Momentum building for rural broadband in Georgia

Pexels Julia M Cameron 4145153

The Federal Communications Commission (FCC) recently completed an auction where high-speed internet providers could bid on delivering service to areas that don’t have it. The FCC’s Rural Digital Opportunity Fund (RDOF) auction attracted 386 providers competing for $16 billion in government funds.

In Georgia, 15 bidders have secured $326 million to deploy broadband to over 179,000 unserved homes and businesses in the next 10 years. The most sizable awards went to the Rural Electric Cooperative Consortium, Windstream and Charter Communications. They will provide most locations with broadband service that will be more than adequate to accommodate streaming media, home security systems, computers, smartphones, tablet devices, etc.

According to the Georgia Department of Community Affairs (DCA), the funding is the most significant investment yet in the state’s rural broadband service. However, the number of locations that will get broadband service is still less than half of the more than 507,000 unserved homes and businesses DCA has identified through its Georgia Broadband program.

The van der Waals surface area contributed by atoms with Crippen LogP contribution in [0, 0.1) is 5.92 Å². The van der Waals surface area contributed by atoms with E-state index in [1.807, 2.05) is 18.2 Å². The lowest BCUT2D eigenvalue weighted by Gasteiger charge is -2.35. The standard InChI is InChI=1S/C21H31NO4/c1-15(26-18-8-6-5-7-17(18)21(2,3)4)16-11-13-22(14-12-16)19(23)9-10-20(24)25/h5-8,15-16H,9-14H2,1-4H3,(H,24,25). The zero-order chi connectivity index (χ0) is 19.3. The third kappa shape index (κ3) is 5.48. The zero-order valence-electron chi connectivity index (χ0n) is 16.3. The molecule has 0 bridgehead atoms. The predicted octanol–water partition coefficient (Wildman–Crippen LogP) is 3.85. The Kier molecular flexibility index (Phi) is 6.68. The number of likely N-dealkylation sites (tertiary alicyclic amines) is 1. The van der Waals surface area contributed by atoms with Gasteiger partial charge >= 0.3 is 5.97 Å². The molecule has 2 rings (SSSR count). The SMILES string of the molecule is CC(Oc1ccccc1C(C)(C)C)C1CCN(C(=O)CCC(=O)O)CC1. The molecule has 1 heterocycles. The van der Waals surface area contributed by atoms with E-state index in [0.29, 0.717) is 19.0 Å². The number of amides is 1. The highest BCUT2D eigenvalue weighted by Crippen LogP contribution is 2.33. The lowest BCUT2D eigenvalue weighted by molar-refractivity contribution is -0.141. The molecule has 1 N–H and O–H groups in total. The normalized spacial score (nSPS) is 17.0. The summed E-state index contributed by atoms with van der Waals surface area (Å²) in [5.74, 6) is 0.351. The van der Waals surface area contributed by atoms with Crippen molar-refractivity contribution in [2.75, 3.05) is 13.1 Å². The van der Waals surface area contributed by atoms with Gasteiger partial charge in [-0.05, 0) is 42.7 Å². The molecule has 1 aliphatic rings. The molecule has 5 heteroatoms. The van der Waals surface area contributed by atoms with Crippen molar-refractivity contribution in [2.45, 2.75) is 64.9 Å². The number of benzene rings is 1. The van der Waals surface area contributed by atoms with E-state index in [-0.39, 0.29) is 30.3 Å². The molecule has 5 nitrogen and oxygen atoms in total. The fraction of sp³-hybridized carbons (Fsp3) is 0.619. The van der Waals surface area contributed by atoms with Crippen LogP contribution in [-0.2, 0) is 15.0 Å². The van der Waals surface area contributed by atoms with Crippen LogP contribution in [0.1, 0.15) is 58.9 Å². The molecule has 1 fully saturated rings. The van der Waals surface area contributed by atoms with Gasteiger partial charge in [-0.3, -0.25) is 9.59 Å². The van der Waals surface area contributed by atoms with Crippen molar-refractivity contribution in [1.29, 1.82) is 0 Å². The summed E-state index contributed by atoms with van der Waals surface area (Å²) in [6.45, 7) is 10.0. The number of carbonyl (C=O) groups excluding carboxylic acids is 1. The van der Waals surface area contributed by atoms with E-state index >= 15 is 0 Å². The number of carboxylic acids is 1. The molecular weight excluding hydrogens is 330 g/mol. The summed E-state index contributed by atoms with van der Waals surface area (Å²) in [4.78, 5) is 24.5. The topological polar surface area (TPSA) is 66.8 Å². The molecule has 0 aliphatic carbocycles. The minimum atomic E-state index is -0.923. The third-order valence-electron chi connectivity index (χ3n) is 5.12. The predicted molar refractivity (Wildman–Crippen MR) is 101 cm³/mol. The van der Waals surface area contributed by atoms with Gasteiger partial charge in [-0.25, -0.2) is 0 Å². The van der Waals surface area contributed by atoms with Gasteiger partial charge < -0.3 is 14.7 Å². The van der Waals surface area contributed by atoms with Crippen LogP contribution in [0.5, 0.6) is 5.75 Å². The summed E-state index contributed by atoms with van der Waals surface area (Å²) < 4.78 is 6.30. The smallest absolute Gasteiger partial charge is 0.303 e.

To further incentivize rural broadband delivery, the Georgia Public Service Commission (PSC) approved an offer by the state’s electric membership cooperatives (EMCs) to discount the pole attachment rates they charge telecommunications providers. The EMCs proposed – and the PSC approved – the One Buck Deal in which telecom companies will pay just $1 per year to attach their broadband technology to utility poles in areas that currently do not have broadband service. The rate for these new pole attachments will be good for the next six years.

To help offset the EMCs’ cost of attaching and maintaining the telecom companies’ broadband technology, the PSC also approved a $27.71 rate that telecoms will pay annually for each pole attachment in locations already served by broadband. Telecom companies have been paying an average of $20 per pole and have expressed concern about the increased rate. The PSC will review the rates every two years to determine whether the charges are accomplishing the goal of expanding broadband service in rural Georgia.

In addition, efforts are underway to improve the technology used to deliver broadband service. Find out how NXT Communications Corp., a wireless connectivity company in Ball Ground, is developing satellite technology to improve broadband service for the trucking and aviation industries in this month’s feature, “Above and Beyond.”

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Categories: Government (Blog)